SFF in Conversation is a new monthly feature on The Book Smugglers in which we invite guests to talk about a variety of topics important to speculative fiction fans, authors, and readers. Our vision is to create a safe (moderated) space for thoughtful conversation about the genre, with a special focus on inclusivity and diversity in SFF. Anyone can participate and we are welcoming emailed topic submissions from authors, bloggers, readers, and fans of all categories, age ranges, and subgenres beneath the speculative fiction umbrella.
We continue our ongoing new series of posts called “SFF in Conversation” with a guest post from Mark Charan Newton, author of the Legends of the Red Sun series as well as the upcoming Drakenfeld, the first in a series of pseudo-classical crime fiction set in a secondary world.
Please give it up for Mark, everyone!
First of all, thanks to the Book Smugglers for letting me rant on their website. I’ve been checking back here since the site first went online, believe it or not, and it’s one of the few I make sure to check in with – because I’m a fan of properly progressive bloggery!
So. Novel inspiration. What kicks it all off for me? Usually, when I’m at the start of writing a book, I find it’s helpful to be angry about something. I don’t recommend it for every writer, but for me I’m driven when I’ve got something to prove or say or show. But for Drakenfeld, I was in a weird position. I was angry with anger itself.
I’d noticed a trend in fantasy genre discussions. The trend has been accidentally given the name ‘grimdark’ to represent a certain kind of grittiness. Violence. Bloodshed, killings, psychopaths. It’s all fair game in these books. ‘Grimdark’ is a (accidental?) corruption of the Warhammer 40,000 slogan, ‘In the grim darkness of the far future, there is only war’. 40k is deliberately and delightfully over the top. It’s intentional and controlled, full of irony. But I got the idea that it wasn’t so much the case for the fantasy fiction that was described as – and described itself as – grimdark. It was over the top, perhaps, without knowing about it.
So let’s call it gritty fantasy for now, because that’s a more reliable word. Gritty has almost become a sub-genre. Isn’t that weird, when you think about it? That readers, publishers and authors have started talking about violence (and other Bad Things) as a definable, marketable sub-genre? In fiction, here was a kind of unconscious creep. Readers and reviewers started to equate the level of grittiness – and by that, it was obvious we’re talking about the number of throats being cut – with their enjoyment of a book. They seemed to suggest that increasing violence had become a symbol of good writing in fantasy fiction, that any fantasy books that didn’t feature high kill-counts, shades of grey (i.e. murderers who kiss well) and high testosterone were old-fashioned or dull.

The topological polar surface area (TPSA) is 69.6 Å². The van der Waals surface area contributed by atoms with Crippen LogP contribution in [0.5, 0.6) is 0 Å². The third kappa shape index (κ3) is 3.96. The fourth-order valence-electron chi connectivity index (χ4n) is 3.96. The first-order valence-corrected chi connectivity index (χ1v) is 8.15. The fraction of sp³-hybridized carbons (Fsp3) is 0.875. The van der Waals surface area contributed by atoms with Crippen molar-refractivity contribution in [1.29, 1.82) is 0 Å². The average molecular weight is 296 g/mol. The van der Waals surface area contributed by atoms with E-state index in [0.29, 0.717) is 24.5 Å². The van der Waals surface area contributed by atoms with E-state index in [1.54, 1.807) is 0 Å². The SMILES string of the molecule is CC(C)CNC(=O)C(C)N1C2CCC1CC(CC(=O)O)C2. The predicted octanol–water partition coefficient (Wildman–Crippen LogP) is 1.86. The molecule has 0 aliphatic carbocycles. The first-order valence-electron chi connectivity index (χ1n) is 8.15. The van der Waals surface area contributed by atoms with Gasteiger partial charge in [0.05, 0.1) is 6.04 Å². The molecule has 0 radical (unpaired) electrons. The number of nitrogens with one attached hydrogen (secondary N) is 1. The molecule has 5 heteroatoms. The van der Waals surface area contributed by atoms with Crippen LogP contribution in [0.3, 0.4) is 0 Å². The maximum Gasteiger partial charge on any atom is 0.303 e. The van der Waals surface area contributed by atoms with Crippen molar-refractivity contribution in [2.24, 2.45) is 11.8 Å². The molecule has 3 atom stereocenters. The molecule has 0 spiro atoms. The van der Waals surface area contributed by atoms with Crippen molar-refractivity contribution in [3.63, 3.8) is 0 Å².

Which is crap, obviously.
But it didn’t seem that way. Every time I read a forum or blog review that seemed to delight in gritty fantasy, consciously or unconsciously celebrating violence because that’s what they thought made a good book, I thought I was going mad. What was wrong with people? I had two ways to respond. Carry on as normal, muttering at my computer screen and slowly going insane:
Or take my fight outside.
Which is – kind of – where I started with Drakenfeld. Let me explain. None of this is to say that killings and so forth are inherently bad things in a book – and skilled writers can weave great fantastical narratives out of murder and mayhem, and make powerful points with their prose. And it’s not to say that I didn’t want to include violence in anything I wrote.
I wanted to respond to the changing sentiment in genre discussion that I was observing a couple of years back, the sentiment that violence equated to a good book. I thought to myself that we can do better than that. It was also a bit of a challenge to myself as a writer. Could I get that same rush of adrenaline without stooping to violent pyrotechnics – which, potentially, possibly, I may have been guilty of in the past?
So that’s how the character Lucan Drakenfeld was born.